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Grimm recap: 'Bears Will Be Bears'

Nick takes on a Goldilocks-style mystery in ‘Bears Will Be Bears’

Posted on

Scott Green/NBC


TV Show
Drama, Fantasy, Horror
run date:
David Giuntoli, Russell Hornsby, Silas Weir Mitchell
Current Status:
In Season

Gather ’round, Grimm fans, for the age-old story of the Bear Bar Mitzvah, that special time in a young cub’s life when he lures a hot blonde girl into the woods, feeds on her carcass, and becomes… a Grizzly Man?

Mama bear must be proud.

This week’s episode, “Bears Will Be Bears,” was a clever twist on Goldilocks and the Three Bears that explored the tension between cultural values and family values. Nick’s forced to answer the question: What happens when one is at odds with the other?

Beginning with an epigraph from the fairy tale — “She looked in the window and then peeped through then keyhole / Seeing nobody in the house lifted the latch” — the opening scene found Gilda (gilded, like Goldilocks, get it?) and her boyfriend Rocky breaking into a beautiful woodland cabin, checking out the collection of Fijian war claws inside, guzzling all the wine, and finally making out on the bed. (Too scary, too tipsy, just right!) When a truck comes up the driveway with a dead deer tied to the grill (uh oh), Gilda escapes before Rocky can. He quickly disappears. We hear his screams from the bedroom and later find claw marks on the woodwork. Either Rocky’s been claimed by some evil beast, or Gilda and Rocky had one wild night.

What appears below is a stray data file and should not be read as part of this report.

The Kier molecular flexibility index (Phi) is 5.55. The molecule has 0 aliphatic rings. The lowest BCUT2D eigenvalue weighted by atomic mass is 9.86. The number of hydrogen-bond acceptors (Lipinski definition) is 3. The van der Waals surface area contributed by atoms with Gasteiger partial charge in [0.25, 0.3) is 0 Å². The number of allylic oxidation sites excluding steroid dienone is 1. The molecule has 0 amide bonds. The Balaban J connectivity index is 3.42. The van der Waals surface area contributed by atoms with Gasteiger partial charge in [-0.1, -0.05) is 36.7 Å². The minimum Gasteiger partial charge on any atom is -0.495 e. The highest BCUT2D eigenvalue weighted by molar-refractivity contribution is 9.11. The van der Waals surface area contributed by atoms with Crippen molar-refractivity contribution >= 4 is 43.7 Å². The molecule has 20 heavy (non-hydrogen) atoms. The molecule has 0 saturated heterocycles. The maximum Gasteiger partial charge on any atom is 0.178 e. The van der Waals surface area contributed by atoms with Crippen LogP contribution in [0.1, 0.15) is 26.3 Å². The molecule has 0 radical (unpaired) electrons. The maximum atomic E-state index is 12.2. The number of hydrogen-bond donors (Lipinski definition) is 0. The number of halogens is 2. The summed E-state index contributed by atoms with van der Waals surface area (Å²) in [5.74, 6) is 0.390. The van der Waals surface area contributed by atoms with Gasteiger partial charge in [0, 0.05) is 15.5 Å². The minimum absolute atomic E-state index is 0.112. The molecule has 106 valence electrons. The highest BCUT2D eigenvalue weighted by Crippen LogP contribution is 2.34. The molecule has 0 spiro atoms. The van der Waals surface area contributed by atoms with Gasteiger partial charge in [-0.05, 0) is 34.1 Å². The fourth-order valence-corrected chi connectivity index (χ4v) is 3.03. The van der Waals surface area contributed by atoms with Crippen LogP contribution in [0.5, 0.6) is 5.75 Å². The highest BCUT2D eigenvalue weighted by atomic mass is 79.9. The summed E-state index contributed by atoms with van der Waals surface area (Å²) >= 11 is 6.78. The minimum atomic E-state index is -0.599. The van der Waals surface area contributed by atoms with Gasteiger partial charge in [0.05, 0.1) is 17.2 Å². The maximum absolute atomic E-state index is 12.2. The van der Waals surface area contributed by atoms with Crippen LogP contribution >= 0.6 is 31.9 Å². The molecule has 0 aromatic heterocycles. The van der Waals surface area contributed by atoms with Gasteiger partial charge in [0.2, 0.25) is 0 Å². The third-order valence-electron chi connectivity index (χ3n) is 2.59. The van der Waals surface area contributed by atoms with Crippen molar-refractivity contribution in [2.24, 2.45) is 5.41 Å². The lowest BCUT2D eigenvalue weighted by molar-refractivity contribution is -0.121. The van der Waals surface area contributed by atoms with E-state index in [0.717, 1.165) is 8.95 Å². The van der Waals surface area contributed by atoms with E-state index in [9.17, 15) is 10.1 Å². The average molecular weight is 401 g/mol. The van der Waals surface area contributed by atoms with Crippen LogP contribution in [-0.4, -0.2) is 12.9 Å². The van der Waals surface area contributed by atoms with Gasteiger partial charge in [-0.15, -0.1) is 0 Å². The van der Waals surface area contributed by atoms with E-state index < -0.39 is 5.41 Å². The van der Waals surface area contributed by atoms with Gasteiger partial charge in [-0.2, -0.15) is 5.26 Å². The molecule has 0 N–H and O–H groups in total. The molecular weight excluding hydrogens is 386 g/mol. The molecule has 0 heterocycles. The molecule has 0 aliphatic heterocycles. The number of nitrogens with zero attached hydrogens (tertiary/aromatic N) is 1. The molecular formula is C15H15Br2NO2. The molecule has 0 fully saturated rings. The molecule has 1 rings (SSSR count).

Nick and Hank get called in to investigate the missing persons case, meeting up with the family that lives in the cabin. Their surname is Rabe. (Didn’t Nick think to solve that anagram for Bear? It would’ve saved him some time.) Plus, they’ve got a clan of hot young scooter-riding sons who could trump the Twilight Wolf Pack in a shirtlessness showdown. And, yes, one of those kids’ names is Barry, which is kind of a good joke. Luckily, even if Nick can’t decode puns, his Grimm genes allow him to see the ursine nature hidden within one of these young men.

Turns out this is a family of “Jagerbars,” which sounds like the kind of dive where drunk girls dance on the tables, but actually refers to a clan of bear-people who observe the ritual of Roh-Hatz, a “Bar Mitzvah for bears” that involves human sacrifice. Barry has just turned 18, which is bad timing for Rocky, who’s trapped in the Rabe family bear cave.

The bear is a smart symbol for this episode, which is all about staying true to the family that bears you. Gilda first sees the bear as a head on the Rabe family totem pole, which makes sense: in Native American culture, the bear is often a symbol of self-preservation. And in a world that increasingly frowns upon human sacrifice, the rituals observed by the Rabe family are getting wiped out fast. Like good Jewish bears honoring their Bear Mitzvahs, they’re just trying to preserve their tribe.

Eventually, guilt-ridden Papa Bear agrees to abandon the ritual and helps Nick find Rocky. His bear-wife, who’s isn’t quite so willing to give up her cut of person-steak, leaps at Nick and ends up getting herself gored. But somehow it’s still easy to empathize with her. “She wanted them to know their heritage,” Papa Bear says of his wife. “It isn’t easy to give up your history.” Looking at Nick, he says, “You didn’t give up yours.”

NEXT: Question: When is the Big Bad Wolf not so big and bad? Answer: when he’s doing Pilates.